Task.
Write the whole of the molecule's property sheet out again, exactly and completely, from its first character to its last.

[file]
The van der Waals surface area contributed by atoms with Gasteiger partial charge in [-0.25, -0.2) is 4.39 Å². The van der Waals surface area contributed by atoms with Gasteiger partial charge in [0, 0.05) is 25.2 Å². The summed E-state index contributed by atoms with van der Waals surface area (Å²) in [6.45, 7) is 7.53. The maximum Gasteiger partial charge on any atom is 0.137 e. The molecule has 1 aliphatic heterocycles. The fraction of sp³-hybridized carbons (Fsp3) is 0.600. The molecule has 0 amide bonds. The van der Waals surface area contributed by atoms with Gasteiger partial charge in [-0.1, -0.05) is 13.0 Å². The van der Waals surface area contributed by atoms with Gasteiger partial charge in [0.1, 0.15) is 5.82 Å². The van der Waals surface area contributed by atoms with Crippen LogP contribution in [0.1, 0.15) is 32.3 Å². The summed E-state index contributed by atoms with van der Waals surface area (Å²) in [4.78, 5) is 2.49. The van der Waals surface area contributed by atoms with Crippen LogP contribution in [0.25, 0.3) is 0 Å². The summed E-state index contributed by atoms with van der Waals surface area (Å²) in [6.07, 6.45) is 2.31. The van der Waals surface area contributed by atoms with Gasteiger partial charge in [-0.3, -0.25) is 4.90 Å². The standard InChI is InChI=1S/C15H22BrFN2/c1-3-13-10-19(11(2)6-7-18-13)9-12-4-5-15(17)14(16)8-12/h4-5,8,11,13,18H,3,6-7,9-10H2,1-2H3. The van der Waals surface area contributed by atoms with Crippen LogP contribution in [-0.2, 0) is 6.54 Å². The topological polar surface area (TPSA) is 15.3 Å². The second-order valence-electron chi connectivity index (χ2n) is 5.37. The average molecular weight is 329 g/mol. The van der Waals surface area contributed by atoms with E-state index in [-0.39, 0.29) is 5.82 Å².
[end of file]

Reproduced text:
The van der Waals surface area contributed by atoms with Gasteiger partial charge in [-0.25, -0.2) is 4.39 Å². The van der Waals surface area contributed by atoms with Gasteiger partial charge in [0, 0.05) is 25.2 Å². The summed E-state index contributed by atoms with van der Waals surface area (Å²) in [6.45, 7) is 7.53. The maximum Gasteiger partial charge on any atom is 0.137 e. The molecule has 1 aliphatic heterocycles. The fraction of sp³-hybridized carbons (Fsp3) is 0.600. The molecule has 0 amide bonds. The van der Waals surface area contributed by atoms with Gasteiger partial charge in [-0.1, -0.05) is 13.0 Å². The van der Waals surface area contributed by atoms with Gasteiger partial charge in [0.1, 0.15) is 5.82 Å². The van der Waals surface area contributed by atoms with Crippen LogP contribution in [0.1, 0.15) is 32.3 Å². The summed E-state index contributed by atoms with van der Waals surface area (Å²) in [4.78, 5) is 2.49. The van der Waals surface area contributed by atoms with Crippen LogP contribution in [0.25, 0.3) is 0 Å². The summed E-state index contributed by atoms with van der Waals surface area (Å²) in [6.07, 6.45) is 2.31. The van der Waals surface area contributed by atoms with Gasteiger partial charge in [-0.3, -0.25) is 4.90 Å². The standard InChI is InChI=1S/C15H22BrFN2/c1-3-13-10-19(11(2)6-7-18-13)9-12-4-5-15(17)14(16)8-12/h4-5,8,11,13,18H,3,6-7,9-10H2,1-2H3. The van der Waals surface area contributed by atoms with Crippen LogP contribution in [-0.2, 0) is 6.54 Å². The topological polar surface area (TPSA) is 15.3 Å². The second-order valence-electron chi connectivity index (χ2n) is 5.37. The average molecular weight is 329 g/mol. The van der Waals surface area contributed by atoms with E-state index in [-0.39, 0.29) is 5.82 Å².